The coating thickness test specified by the Underwriters' Laboratories is commonly known as the Preece test and is described in detail in the Underwriters' Laboratories standards for electrical metallic tubing, UL 797. Specimens of the zinc coated steel are immersed or dipped in a copper sulfate solution of prescribed strength for sixty seconds and are then removed and washed in running water. The zinc from the specimen displaces copper from the solution, which copper plates out on the specimen. The copper does not adhere strongly to zinc, however, and the loosely adhering deposits are removed by washing in water, followed by wiping the specimen with cheesecloth. The procedure described is then repeated, to an end point described hereinafter. The coating thickness is determined by the number of successive dips which the coating can withstand without dissolving to the steel base. When the zinc is removed down to the iron, which also displaces copper from the solution, the copper adheres firmly to the iron and cannot be washed or rubbed off. The zinc coating of electrical metallic tubing must withstand four such immersions or dips without showing a final firm deposit of copper.

It would be economically advantageous to manufacture electrical metallic tubing with an outside coating of zinc which meets the Underwriters' Laboratories requirements above set out but with an inside coating only thick enough to prevent corrosion, and it is the principal object of my invention to provide such tubing. Other objects of my invention will appear in the course of the description thereof which follows.

I have found that electrical metallic tubing can be formed and welded from galvanized steel strip provided with a relatively heavy coating of zinc on the side which forms the outside of the tubing and with a relatively lighter coating of zinc on the side which forms the inside of the tubing. The zince which is unavoidably melted or volatilized in the weld area by the heat of welding or removed by subsequent scarfing is replaced by gas or arc metallizing in the way hereinafter described. Tubing produced by my process meets all specifications of the Underwriters' Laboratories for electrical metallic tubing.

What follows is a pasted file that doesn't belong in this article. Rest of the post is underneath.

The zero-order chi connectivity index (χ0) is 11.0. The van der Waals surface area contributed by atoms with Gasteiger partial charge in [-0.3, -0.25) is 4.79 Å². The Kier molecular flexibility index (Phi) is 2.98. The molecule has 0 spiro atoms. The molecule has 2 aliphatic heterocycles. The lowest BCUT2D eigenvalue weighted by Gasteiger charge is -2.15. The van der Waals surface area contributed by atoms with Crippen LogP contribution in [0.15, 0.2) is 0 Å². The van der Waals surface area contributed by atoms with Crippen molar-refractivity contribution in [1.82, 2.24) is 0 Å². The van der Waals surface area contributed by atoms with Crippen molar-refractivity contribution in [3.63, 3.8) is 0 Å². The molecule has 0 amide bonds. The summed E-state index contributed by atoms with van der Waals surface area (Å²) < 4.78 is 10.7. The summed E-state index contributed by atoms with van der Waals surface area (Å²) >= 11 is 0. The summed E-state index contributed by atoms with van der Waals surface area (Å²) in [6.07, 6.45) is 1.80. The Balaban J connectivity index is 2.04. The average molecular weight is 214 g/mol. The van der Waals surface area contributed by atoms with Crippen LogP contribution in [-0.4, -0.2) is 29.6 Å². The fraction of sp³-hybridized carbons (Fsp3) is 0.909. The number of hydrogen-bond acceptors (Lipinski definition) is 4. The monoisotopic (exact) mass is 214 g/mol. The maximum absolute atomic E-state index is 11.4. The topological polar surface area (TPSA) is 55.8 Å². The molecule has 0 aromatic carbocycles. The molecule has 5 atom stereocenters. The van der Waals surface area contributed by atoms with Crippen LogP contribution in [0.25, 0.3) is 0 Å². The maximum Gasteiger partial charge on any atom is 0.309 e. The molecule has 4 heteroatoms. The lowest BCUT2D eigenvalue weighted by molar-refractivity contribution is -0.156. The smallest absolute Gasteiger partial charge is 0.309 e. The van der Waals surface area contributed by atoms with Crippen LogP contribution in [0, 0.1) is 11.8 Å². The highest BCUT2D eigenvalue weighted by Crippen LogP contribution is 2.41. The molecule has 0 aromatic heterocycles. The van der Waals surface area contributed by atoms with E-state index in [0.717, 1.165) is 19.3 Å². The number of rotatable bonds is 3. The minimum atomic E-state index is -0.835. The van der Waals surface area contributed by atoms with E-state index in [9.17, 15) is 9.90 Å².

An arrangement suitable for carrying out my process is schematically illustrated in the attached figures.

FIG. 1 is a plan, and

FIG. 2 is an elevation of apparatus arranged for continuous welding and spray metallizing of tubing.

FIG. 3 is a partial cross section of electrical metallic tubing of my invention.

The tube bending apparatus is not shown as it is ancillary to my process. The tubing 1, bent to shape with its edges abutting, passes from left to right in my figures through a pair of contoured rolls 2--2 which force the edges of the tubing together. Immediately downstream of rolls 2--2 the tubing passes under rotary electrodes 3--3 of a rotary welder, each electrode 3 being positioned to make contact with an edge of tubing 1. The edges of the tubing are welded together by passing current through them from the electrodes 3--3 while the edges are held in contact by a second pair of contoured rolls 14--14, and the welded tubing emerges with an outside flash 4 which is continuously removed by scarfing knife 5. The weld also has an inside flash, as has been mentioned, which is ironed or compressed by ironing means not shown.